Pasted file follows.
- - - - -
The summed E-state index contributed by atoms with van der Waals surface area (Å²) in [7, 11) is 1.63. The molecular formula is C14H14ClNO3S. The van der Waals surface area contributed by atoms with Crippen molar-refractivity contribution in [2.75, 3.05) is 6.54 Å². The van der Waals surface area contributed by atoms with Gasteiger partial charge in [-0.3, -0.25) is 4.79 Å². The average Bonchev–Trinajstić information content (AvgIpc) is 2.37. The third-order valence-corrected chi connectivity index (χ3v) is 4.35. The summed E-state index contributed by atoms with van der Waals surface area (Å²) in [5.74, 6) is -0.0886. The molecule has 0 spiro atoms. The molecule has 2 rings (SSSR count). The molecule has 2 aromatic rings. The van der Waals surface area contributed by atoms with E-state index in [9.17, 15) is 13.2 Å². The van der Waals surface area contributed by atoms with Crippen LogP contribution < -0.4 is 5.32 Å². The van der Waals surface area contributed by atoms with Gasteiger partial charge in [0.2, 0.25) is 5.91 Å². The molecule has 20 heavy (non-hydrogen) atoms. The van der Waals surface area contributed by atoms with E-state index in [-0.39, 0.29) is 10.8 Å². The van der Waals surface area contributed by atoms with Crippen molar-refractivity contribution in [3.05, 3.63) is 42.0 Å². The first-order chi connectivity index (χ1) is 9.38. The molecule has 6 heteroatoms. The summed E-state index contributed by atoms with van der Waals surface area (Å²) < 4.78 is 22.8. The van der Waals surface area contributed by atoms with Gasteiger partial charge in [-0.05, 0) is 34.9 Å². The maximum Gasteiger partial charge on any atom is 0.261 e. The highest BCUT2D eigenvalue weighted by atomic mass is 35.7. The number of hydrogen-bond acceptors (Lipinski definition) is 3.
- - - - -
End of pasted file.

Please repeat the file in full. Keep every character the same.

The summed E-state index contributed by atoms with van der Waals surface area (Å²) in [7, 11) is 1.63. The molecular formula is C14H14ClNO3S. The van der Waals surface area contributed by atoms with Crippen molar-refractivity contribution in [2.75, 3.05) is 6.54 Å². The van der Waals surface area contributed by atoms with Gasteiger partial charge in [-0.3, -0.25) is 4.79 Å². The average Bonchev–Trinajstić information content (AvgIpc) is 2.37. The third-order valence-corrected chi connectivity index (χ3v) is 4.35. The summed E-state index contributed by atoms with van der Waals surface area (Å²) in [5.74, 6) is -0.0886. The molecule has 0 spiro atoms. The molecule has 2 rings (SSSR count). The molecule has 2 aromatic rings. The van der Waals surface area contributed by atoms with E-state index in [9.17, 15) is 13.2 Å². The van der Waals surface area contributed by atoms with Crippen LogP contribution < -0.4 is 5.32 Å². The van der Waals surface area contributed by atoms with Gasteiger partial charge in [0.2, 0.25) is 5.91 Å². The molecule has 20 heavy (non-hydrogen) atoms. The van der Waals surface area contributed by atoms with E-state index in [-0.39, 0.29) is 10.8 Å². The van der Waals surface area contributed by atoms with Crippen molar-refractivity contribution in [3.05, 3.63) is 42.0 Å². The first-order chi connectivity index (χ1) is 9.38. The molecule has 6 heteroatoms. The summed E-state index contributed by atoms with van der Waals surface area (Å²) < 4.78 is 22.8. The van der Waals surface area contributed by atoms with Gasteiger partial charge in [-0.05, 0) is 34.9 Å². The maximum Gasteiger partial charge on any atom is 0.261 e. The highest BCUT2D eigenvalue weighted by atomic mass is 35.7. The number of hydrogen-bond acceptors (Lipinski definition) is 3.